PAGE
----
One place to start might be the various asset class forecasts I've posted at Gold IRA Guide. While these articles offer a personal perspective on stocks, bonds, currencies, commodities and precious metals, based on my interpretation of the available evidence, it is possible I will be wrong, or that my predictions won't come to pass until a much later date (bad timing is still wrong, by the way.)
In the case of the U.S. currency, which I discussed in “U.S. Dollar: Last Currency Standing,” there are any number of things that could upend my call for a further rise. Among the most compelling, perhaps, is the fact that many participants apparently feel the same way, if the December BofA Merrill Lynch Fund Manager Survey is anything to go by. More than half of those polled believe that long U.S. dollar is “the most crowded trade.”
The key driver for this view is the expected divergence between U.S. monetary policy and that of Europe and Japan, which will, in theory at least, draw return-seeking funds away from the latter two regions and toward the former. However, with such a sizable majority betting this way, even a small change in expectations could trigger at least a short-term reversal of fortunes as nervous bulls head for the exits.
Bonds could also benefit
The prospect that monetary policy divergence might prove short-lived, perhaps because one U.S. economic data point or another turns out to be weaker than anticipated, could also boost bond prices, engendering an outcome that is at odds with what I predicted in “Anything But Positive for Bond Markets.” Even if policymakers remain silent, market participants may decide it is better to buy (bonds) first and ask questions later.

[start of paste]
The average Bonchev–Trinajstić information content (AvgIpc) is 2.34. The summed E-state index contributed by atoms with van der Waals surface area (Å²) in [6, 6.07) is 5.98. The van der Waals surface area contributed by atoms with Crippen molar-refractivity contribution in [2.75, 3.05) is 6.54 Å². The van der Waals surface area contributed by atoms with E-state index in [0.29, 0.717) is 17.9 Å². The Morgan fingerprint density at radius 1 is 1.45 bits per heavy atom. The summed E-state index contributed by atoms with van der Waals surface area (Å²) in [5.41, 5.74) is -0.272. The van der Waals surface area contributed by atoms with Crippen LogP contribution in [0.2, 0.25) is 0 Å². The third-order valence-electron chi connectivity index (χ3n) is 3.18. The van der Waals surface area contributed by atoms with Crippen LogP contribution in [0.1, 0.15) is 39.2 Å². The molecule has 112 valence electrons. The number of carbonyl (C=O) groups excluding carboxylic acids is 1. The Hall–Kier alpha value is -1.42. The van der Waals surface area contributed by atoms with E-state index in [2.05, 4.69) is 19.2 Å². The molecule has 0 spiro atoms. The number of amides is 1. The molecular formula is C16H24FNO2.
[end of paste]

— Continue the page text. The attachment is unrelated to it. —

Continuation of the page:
A weaker outlook for growth (or inflation), particularly if it is tied in some way to slowing Chinese economy, could also help drive raw materials prices lower, in contrast to what I forecast in “Commodities: Now’s the Time for a Contrarian Bet?” The fact that some markets fell even harder in 2015 than in 2014 makes it clear that being hated or oversold isn't necessarily the set-up for a rally. That is especially true when political elements are at play–as is the case in oil markets, where Saudi Arabia appears intent on driving out low-cost U.S. producers, which I discussed in “Awaiting the Next Crisis.”
That said, if commodity prices do, in fact, rally and inflationary expectations begin to revive, equity prices could defy an array of negatives, detailed in “The U.S. Stock Market Is Set for a Fall,” and move higher. Some market participants might even see 2015's disappointing performance as “the pause that refreshes,” or simply assume that post-2009 momentum is strong enough to power share prices higher again. There is also the possibility that low fuel prices and interest rates may finally lead consumers to open their wallets, boosting corporate revenues–as well as expectations that a bullish outlook is justified.
A better foundation
In sum, there are myriad reasons why it might be wrong to be long the dollar and commodities (including gold and other precious metals), and short bonds and equities, including some that no one, including me, has even considered. Nevertheless, by thinking about why certain outcomes make sense, and why they might not, it provides a better footing for reacting to future circumstances than the alternative.